What Concerns Young Adults?
Physical Development in Early Adulthood
Early adulthood is the summit of physical health. Athletic skills, such as strength (weight lifting) and speed (100-meter dash), peak in the 20s, while marathon running peak in the 30s; except for gymnastics, which peak during adolescence. Presumably because of good health, early adulthood is also the time when young adults increase the use of dangerous vices - cigarettes, alcohol, marijuana, amphetamines, barbiturates and hallucinogens. Weschler et al. (2000) found that 40% of 14,000 college students binge drink at least once a week. (Binge drinking is defined as 5 or more drinks for men and 4 or more in women.) This behavior is associated with class absences, physical injuries, police trouble and unprotected sex. Bachman (1997) found that college students drink more alcohol than high school students; that single and divorced young adults drink more than those who were engaged, married and remarried; and that alcohol consumption reduce in the mid-20s. He also found that college students smoke lesser than other groups (in early adulthood), and that single young adults consume marijuana more than those who were married. This means that although young adults seem to take their health for granted, living arrangements and marital status motivate them to pursue a healthier lifestyle.
Cognitive Development in Early Adulthood
Developmental psychologist Jean Piaget states that humans go through qualitative stages of cognitive development, the last stage being the Formal Operational Stage. This stage is characterized with idealism, abstraction and logical thinking. Labouvie-vief (1986), however, thinks otherwise. He believes that young adults think differently from adolescents. For him, idealism in the formal operational stage is replaced with a realistic and pragmatic kind of thinking. Kitchener and King (1981) also elevated the cognitive status of young adults - from adolescent absolute thinking to relative and reflective thinking in early adulthood.
Socioemotional Development in Early Adulthood
Sigmund Freud and Leo Tolstoy both believe that the most important themes in early adulthood are work and love. Famous developmental psychologist Erik Erikson places young adults at the stage of finding intimacy or facing isolation. According to him, love is finding oneself and losing oneself in another; it develops from establishing an identity and maintaining healthy friendships.
Despite the steady high rate of divorce in the United States since 1970s, marriage is still strongly preferred among Americans. The average duration of marriage in the United States is 9 years. Quest for personal fulfillment, overly idealistic expectations on marriage or of the partner (due in part by marriage myths), and gender differences are some of the factors that contribute to divorce. John Gottman, et al., after following and studying 700 couples through interviews, videotapes and physiological assessments, identified 4 principles of a successful marriage - nurturing admiration, friendship (especially at troubled times), balance of power, and cooperative solution to conflicts (such as regulating emotions and reaching compromise).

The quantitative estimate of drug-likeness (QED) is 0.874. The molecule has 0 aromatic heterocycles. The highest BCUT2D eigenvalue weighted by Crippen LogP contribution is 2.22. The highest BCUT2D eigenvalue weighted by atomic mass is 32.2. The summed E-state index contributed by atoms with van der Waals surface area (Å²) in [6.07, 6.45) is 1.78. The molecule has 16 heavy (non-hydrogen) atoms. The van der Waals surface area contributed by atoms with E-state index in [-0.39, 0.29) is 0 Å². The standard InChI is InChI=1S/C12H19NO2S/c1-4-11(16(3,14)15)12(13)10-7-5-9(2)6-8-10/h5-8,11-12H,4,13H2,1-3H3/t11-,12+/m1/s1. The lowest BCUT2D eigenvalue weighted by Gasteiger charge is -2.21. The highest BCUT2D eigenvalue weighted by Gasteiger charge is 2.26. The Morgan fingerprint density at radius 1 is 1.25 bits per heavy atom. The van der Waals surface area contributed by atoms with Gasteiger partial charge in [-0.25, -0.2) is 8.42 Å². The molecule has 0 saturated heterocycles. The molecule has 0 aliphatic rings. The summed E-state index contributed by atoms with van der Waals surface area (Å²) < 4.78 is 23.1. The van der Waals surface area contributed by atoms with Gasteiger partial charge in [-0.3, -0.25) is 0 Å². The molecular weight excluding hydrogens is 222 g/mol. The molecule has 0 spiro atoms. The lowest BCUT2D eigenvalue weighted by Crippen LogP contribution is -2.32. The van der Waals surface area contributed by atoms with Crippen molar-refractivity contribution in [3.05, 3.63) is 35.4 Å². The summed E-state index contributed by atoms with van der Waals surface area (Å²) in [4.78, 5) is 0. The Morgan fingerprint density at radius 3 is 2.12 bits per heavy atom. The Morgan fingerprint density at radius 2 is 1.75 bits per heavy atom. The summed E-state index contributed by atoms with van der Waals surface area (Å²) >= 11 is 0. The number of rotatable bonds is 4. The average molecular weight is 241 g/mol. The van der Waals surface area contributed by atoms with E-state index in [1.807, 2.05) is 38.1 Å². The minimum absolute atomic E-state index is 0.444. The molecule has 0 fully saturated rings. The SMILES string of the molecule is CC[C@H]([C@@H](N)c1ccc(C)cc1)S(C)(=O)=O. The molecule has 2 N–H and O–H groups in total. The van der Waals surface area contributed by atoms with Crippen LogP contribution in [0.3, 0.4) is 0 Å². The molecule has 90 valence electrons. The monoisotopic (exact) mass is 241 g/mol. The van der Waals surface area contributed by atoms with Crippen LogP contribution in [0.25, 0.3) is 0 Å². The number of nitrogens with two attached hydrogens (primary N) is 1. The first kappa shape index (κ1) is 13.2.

Although most Americans prefer to get married, many remains to be single; and the period of singlehood is steadily getting longer since the 1990s. Singles range from the swinging single, to the desperately lonely, suicidal single. Swinging singles stress that singlehood offers a lot of advantages - time to make decisions about one's direction in life, time to develop personal resources to meet goals, freedom to pursue own schedule and interests, opportunities to explore and try out new things, and privacy. On the other hand, desperately lonely, suicidal singles raise some common problems associated with singlehood - lack of intimate relationship, loneliness and feeling of being out-of-step in a marriage-oriented society. Because of these disadvantages, many consider cohabitation as halfway step between singlehood and marriage. (Cohabitation is living together in a sexual relationship without marriage.) In 2000 alone, 7% of Americans in the United States cohabit, wherein 25% are 19-24 years old, and 42% are 25-29 years old. Cohabitation, however, commonly lasts less than a year, around 4 months on average. Cohabitation can either lead to marriage or broken relationship. Nock (1995) concludes that cohabitation does not lead to successful marriage. He observed that cohabitation is correlated with tendency to be less happy in marriage, and divorce. One possible reason is that cohabitation presents some elements in marriage, thereby reducing its value to couples.
Work, also, takes center stage in a young adult's life. This is because adulthood is socially considered as the period of total independence from parental financial support. Work influences one's financial standing, residence, friendship and health. Work is also important in establishing a family. Today, there are more dual-earning couples than traditional couples. Men are increasing their responsibility for house-keeping - doing 45% of the house work - and are having greater interest in family and parenting. Egalitarian fathers see fatherhood as decrease of 9 hours a week devoted to work, while traditional fathers view fatherhood as increase of 11 hours per week in work. Women, on the other hand, are increasing their responsibility for bread-winning; 1/3 of women are, in fact, higher earners than their husbands.
Desired Skills of an Ideal Job Candidate
From a national US survey, employers rated job skills from 1 (extremely unimportant) to 5 (extremely important). The top 9 are the following:
- Oral Communication Skills (4.7)
- Interpersonal Skills (4.6)
- Analytical Skills (4.5)
- Teamwork Skills (4.4)
- Flexibility (4.3)
- Leadership Skills (4.2)
- Proficiency in Field of Study (4.2)
- Written Communication Skills (4.2)
- Computer Skills (4.1)